THE MONGOLS, KHILJIS AND THE LAL MAHARA MONUMENTS – CAN THERE BY A REASONABLE ANALYSIS BASED ON HISTORY?
So much is there in Pakistan, but the passion of the scholars is missing now. Once upon a time Pakistan boasted of exceptional scholars and their analysis was always full of insight. But the two-nation theory daunts objective research. Historical distortion is inevitable because truth is not sought. And that is why truth does not set us free. It entangles in continued petty rivalries. We have an extensive library and excess to knowledge, and with back ground of scholars like Dr Ahmad Dani, Dr Muhammed Baqir, Maulvi Shafi, Dr Waheed Qureshi, Dr Abdullah Chaghatai and many others. And we are not afraid of giving our version for fear of ridicule from already ridiculed scholars. So, we start from an exceptional book on Sultan Allaudin Khilji by Dr Ghulam Sarwar Khan Niazi Sahib. And references to three contemporary scholars like Isami, Barani and Amir Khusro. And the close relation woven with the newly converted Muslim Mongols, and the new laws governing these relations. The narrative is quite different from the stereotype description of Mongols and Khiljis. But the findings are so new to be unbelievable.
It seems Sultan Jalaludin Khilji was a kind hearted King and when he received a delegation from the Alikhani’d Mongols in Tabrez, he welcomed them whole heartedly. He gave the Mongol leader Arghun Khan, the hand of his daughter, and living space in Mughalpura, Delhi. He also gave the ownership of four villages in North Western frontier to carve trade relations with them, and allowed them to remit profits back to Tabriz on their own. Such a deal cannot even be imagined today, for Mongols were not trusted in any way, and even though their conversion to Islam was there, they were considered dirty people. Changiz Khans four sons and eight daughters and an old mother (Hoelun) was full of problems. The women were even more strong than the sons and had vast armies of their own. In the course of a few generations, conversion to Islam was in their favour and they won the respect of Delhi Sultans. But when Jalaluddin Khilji was assassinated by mistake, everything turned upside down. Arghun Khan, grandson of Halaku Khan was heartbroken and long with his thousands of troops, lost faith in the New Sultan. Although defeated at times and given special favours, they were not trusted, and finally about ten thousand of these Muslim Mongols were blinded and assassinated in a massive way. Isami and Barani both commented on this injustice in their own way.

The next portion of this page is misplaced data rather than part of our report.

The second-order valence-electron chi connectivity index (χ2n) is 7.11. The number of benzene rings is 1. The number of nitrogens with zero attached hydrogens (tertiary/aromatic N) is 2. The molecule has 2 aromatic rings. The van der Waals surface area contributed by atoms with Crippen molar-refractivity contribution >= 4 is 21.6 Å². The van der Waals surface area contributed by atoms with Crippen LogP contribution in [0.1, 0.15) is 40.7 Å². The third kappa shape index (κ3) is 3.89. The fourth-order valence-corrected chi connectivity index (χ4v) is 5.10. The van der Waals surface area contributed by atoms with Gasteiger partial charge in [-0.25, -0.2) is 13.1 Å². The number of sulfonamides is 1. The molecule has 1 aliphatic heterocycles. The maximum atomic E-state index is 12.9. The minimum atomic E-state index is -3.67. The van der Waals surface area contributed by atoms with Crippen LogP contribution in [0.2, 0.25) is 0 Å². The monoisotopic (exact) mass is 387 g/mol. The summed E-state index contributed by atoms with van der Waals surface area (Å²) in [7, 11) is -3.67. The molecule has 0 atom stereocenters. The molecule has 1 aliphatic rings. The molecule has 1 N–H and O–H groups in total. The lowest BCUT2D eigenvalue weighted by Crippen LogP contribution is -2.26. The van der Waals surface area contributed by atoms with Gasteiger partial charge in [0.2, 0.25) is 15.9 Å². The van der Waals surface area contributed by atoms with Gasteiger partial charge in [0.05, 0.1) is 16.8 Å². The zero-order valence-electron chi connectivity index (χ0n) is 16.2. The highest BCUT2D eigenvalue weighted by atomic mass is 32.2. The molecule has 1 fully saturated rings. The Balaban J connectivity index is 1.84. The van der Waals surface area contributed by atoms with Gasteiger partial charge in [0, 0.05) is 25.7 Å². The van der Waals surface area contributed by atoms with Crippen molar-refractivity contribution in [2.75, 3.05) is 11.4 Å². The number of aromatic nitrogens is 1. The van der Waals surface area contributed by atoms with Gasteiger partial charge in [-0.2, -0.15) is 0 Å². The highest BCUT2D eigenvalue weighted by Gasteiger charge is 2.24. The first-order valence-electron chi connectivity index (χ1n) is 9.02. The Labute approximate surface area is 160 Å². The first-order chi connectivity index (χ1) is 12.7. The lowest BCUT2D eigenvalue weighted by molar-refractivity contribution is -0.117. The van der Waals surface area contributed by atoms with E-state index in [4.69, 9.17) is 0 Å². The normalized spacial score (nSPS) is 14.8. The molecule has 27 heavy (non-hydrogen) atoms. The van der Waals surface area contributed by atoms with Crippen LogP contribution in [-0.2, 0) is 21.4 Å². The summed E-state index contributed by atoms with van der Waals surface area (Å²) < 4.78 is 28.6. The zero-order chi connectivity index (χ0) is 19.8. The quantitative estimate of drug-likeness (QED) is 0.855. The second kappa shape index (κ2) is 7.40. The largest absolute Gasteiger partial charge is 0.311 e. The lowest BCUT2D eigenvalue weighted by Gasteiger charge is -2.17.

So, whose graves are there in Lal Mahara monuments in North West Frontier. If we look at the tradition of buildings at that time, we see the Mongol look in them. These villages were given to Alikhani’d by Sultan Jalaluddin Khilji. And when assassinated, probably they were commemorated with graves in their own traditions. If we look at the monuments built before and at that period, we see the Mongol look in them. And we also note the sad end to these Muslim Mongols as witnessed by many historians at that time. Today it reminds us of a period unknown to us and open to guess work only.